SALINA, Kan. (KSNW) – The extreme drought in Kansas means high fire danger. It is changing how state and local leaders prepare.

Over the last few years, wildfires have become more common in Kansas, straying away from a typical wildfire season.

“I always say six days after hard frost is typically when our wildfire season starts in the state of Kansas, but we’re in it right now. We’ve been running brush fires weekly,” said Hutchinson Fire Chief Steven Beer.

The Governor’s Wildfire Task Force is searching for ways to improve mitigation and recovery efforts.

“Any type of burnable vegetation, how we can manage those so if there is a fire started landowners property homes, communities can be just more resilient by not having the amount of hazardous fuels that should be there?” said Mark Neely, Kansas Forest Service, State Fire Management Officer.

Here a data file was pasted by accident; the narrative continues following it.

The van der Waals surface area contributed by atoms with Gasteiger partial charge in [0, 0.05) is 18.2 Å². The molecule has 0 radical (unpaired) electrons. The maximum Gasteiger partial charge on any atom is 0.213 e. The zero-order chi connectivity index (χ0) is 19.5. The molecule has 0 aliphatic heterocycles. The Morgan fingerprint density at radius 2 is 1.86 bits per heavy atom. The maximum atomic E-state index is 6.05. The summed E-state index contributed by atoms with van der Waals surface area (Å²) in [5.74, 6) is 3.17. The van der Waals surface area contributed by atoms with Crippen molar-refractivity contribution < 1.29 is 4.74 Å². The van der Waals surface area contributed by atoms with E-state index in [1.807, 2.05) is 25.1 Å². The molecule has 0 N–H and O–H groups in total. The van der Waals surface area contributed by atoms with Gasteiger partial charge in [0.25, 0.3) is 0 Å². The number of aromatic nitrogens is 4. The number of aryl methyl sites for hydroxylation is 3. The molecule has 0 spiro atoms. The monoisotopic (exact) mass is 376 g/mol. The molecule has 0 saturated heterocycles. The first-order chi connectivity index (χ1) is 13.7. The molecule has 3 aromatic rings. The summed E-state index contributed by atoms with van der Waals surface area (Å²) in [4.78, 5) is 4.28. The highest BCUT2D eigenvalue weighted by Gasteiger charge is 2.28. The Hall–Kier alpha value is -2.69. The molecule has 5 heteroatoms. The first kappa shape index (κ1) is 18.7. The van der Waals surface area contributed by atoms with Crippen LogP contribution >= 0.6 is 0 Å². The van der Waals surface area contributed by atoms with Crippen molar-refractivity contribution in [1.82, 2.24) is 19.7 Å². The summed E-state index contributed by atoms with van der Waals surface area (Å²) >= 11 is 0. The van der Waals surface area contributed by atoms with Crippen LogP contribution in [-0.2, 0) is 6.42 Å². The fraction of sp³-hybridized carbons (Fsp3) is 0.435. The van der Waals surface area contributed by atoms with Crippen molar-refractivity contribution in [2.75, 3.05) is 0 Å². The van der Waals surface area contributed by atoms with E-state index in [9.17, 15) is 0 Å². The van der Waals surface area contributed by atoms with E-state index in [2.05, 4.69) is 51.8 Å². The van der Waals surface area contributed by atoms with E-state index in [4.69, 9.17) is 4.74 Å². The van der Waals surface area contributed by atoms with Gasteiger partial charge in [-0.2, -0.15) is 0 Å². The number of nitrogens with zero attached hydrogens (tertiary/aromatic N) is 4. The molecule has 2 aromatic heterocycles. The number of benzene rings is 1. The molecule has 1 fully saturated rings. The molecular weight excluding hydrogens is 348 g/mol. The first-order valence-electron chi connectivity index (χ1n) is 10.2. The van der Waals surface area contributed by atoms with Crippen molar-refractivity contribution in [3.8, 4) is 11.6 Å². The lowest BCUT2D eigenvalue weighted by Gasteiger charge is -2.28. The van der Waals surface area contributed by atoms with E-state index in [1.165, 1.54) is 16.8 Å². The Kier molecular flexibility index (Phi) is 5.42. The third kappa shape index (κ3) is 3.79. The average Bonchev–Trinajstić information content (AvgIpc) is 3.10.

“Whether it be a task force, whether it be aerial assets, we can actually pre-position some things in different parts of the state. So they are closer to where we think the wildfires might happen, and that way, we have a quicker response,” said State Fire Marshal Doug Jorgensen

But to ramp up mitigation efforts, Chief Beer says they need more funding, “Without that support, things are not going to change, and so that’s what this group was here to do is to try to find that funding support.”

Members are hoping you will do your part.

“Clean their leaves away from their houses, clean the gutters out. You know, in the wintertime or during high fire days, maybe bring in some of that flammable lawn furniture,” Neely said.

“Whatever you can do to help your fire department prevent your house from burning down,” Beer said.

A common theme from everyone on the task force is to pay attention to the weather. Do not burn on red flag days, and make sure you check the forecast beyond the day you plan to burn.